CU Boulder Senior Science Editor Lisa Marshall Has Earned A Prestigious Writing Award For Her Story Examining How Digging
…in the dirt might be good for your health.
At a virtual event on Monday, Oct. 19, the National Association of Science Writers presented Marshall, who works in Strategic Relations and Communications, with this year’s Excellence in Institutional Writing Award in the short-form category. It is one of the top honors that a science writer working for a research institution can earn.
Marshall’s award-winning article, “Healthy, stress-busting fat found hidden in the dirt,” delved into research by Christopher Lowry, an associate professor in the Department of Integrative Physiology at CU Boulder. Lowry and his colleagues explore how exposure to “old friends,” or beneficial microbes in soil, can improve peoples’ mental health.
In their announcement, award organizers called Marshall’s handling of the topic “both entertaining and effective—masterfully done!”
The award ceremony was part of ScienceWriters2020, an annual gathering of science writers from across the country.
CU Boulder and the CU Anschutz Medical Campus were scheduled to co-host this year’s conference but changed plans due to the COVID-19 pandemic. Instead, the two campuses will bring hundreds of science communicators together in 2021.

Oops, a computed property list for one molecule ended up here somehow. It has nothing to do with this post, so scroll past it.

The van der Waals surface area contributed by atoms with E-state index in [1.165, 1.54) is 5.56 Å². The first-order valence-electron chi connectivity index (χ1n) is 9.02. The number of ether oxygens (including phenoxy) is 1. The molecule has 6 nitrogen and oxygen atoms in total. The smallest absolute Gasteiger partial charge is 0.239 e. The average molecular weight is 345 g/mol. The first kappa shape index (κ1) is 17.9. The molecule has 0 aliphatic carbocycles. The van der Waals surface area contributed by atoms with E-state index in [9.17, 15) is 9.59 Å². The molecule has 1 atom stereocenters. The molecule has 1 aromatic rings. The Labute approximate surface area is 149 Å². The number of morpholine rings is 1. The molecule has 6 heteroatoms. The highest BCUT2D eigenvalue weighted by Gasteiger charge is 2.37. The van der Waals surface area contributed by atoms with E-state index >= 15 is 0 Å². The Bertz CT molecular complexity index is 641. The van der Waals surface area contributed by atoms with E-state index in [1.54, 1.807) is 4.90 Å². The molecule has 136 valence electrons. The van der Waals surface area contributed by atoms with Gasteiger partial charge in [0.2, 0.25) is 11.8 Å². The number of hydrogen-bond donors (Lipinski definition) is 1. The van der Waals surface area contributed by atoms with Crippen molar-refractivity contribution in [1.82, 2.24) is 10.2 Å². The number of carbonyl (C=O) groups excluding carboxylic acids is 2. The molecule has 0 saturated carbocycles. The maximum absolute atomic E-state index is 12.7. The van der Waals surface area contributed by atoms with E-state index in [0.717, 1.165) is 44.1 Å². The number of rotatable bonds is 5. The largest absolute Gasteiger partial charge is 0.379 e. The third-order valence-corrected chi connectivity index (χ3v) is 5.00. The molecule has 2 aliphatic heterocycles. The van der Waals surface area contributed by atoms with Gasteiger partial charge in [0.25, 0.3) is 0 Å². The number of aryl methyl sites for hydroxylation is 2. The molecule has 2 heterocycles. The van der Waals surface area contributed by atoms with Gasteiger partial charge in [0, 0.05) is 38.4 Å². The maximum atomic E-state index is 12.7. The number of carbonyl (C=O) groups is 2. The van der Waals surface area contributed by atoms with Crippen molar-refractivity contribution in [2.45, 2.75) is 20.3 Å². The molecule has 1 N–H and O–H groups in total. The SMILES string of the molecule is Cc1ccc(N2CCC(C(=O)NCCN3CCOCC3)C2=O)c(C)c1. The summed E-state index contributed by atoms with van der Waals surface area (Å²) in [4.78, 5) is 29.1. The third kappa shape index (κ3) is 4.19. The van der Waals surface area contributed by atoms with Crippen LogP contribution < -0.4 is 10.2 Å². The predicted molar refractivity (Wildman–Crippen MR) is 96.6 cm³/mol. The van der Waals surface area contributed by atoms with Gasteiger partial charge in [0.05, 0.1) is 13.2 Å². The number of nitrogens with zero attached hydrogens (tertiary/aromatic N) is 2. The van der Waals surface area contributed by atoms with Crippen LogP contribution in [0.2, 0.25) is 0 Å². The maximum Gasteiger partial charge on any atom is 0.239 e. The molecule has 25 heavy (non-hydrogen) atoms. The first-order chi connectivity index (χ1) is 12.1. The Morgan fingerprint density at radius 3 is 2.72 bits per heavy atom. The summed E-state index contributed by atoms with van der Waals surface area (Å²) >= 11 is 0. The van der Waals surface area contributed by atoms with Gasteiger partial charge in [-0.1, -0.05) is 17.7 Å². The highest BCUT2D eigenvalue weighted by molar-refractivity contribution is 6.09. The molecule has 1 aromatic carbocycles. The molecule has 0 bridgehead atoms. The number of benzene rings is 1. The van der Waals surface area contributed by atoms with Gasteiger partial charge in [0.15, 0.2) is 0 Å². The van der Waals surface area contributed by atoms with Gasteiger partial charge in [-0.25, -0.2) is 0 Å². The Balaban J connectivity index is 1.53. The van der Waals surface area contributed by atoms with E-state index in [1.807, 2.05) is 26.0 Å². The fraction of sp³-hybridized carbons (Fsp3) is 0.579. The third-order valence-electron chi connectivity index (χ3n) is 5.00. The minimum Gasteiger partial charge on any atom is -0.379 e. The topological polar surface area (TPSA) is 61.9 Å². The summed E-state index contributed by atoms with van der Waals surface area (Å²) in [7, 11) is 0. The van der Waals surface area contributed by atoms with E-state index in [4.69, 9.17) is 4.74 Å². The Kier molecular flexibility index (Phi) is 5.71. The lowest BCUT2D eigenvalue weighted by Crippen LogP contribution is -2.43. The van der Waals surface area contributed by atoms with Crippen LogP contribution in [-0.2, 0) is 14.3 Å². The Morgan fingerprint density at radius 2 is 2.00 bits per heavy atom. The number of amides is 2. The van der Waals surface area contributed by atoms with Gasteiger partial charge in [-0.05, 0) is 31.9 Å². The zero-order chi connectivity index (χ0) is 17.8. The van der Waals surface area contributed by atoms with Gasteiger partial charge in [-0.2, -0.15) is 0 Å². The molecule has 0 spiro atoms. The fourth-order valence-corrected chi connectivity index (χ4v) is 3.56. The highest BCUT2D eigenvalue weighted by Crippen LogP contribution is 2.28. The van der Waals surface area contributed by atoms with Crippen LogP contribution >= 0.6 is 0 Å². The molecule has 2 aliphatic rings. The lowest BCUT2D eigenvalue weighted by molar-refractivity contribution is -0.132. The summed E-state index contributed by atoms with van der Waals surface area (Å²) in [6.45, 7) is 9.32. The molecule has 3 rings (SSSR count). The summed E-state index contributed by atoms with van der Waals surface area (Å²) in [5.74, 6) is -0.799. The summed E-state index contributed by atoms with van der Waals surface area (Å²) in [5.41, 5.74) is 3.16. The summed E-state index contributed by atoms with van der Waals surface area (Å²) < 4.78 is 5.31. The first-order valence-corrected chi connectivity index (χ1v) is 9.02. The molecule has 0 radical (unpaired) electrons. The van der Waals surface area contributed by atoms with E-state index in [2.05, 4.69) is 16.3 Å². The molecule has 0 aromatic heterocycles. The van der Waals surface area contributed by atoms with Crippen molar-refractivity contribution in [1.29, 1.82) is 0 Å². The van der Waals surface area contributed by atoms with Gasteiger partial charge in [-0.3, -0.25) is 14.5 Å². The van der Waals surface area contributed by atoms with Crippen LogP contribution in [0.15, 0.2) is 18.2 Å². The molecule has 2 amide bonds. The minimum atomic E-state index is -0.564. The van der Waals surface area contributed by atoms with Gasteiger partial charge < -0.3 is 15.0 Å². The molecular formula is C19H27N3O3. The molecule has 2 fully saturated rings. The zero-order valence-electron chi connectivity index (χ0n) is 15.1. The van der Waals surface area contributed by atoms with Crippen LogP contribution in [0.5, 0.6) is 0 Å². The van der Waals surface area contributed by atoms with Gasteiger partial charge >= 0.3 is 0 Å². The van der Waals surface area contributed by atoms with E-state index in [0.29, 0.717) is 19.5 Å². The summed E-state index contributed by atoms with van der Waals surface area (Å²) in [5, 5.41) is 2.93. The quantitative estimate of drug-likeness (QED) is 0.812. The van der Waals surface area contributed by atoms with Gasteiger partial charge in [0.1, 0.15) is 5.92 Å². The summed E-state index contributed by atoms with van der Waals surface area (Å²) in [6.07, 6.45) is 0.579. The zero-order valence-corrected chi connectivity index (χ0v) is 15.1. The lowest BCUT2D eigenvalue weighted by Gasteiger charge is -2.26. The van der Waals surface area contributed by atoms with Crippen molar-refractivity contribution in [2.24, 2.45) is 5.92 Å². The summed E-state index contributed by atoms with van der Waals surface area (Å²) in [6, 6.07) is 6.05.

Marshall, who grew up in Englewood, joined CU Boulder’s campus news team in 2017. She had previously worked as a reporter and editor for the Boulder Daily Camera and as a freelance health and science writer, getting pieces published in Men’s Journal, Runner’s World and Vice News among other national news outlets.
She’s written about everything from sleep disorders to the joys of cliff camping. As a member of CU Boulder’s Strategic Media Relations team, she specializes in covering health research and political, information and social sciences, among other topics.
She earned bachelor’s degrees in journalism and political science from CU Boulder and is presently working on a master’s degree in multimedia journalism from the College of Media, Communication and Information (CMCI).
In the May 2019 story for which she was honored, Marshall described a study by Lowry and his colleagues that identified a fat in soil-dwelling bacteria that could be responsible for improving human health. She wrote:
They discovered that inside cells, the lipid acted like a key in a lock, binding to a specific receptor called peroxisome proliferator-activated receptor (PPAR), and inhibiting a host of key pathways which drive inflammation. They also found that when cells were pre-treated with the lipid they were more resistant to inflammation when stimulated.
“It seems that these bacteria we co-evolved with have a trick up their sleeve,” said Lowry. “When they get taken up by immune cells, they release these lipids that bind to this receptor and shut off the inflammatory cascade.”
In her free time, Marshall enjoys going on trail runs that are exhausting for others to even hear about, and nurturing chickens, tomatoes and other plants and animals at her mountain home with her husband.
“We are so proud of Lisa,” said news director Julie Poppen. “You are only as good as the people you hire; and this honor demonstrates the incredible talent we have at CU Boulder in communicating about research and creative works in a way that is relatable and of high interest to the media.”
This news was originally published at colorado.edu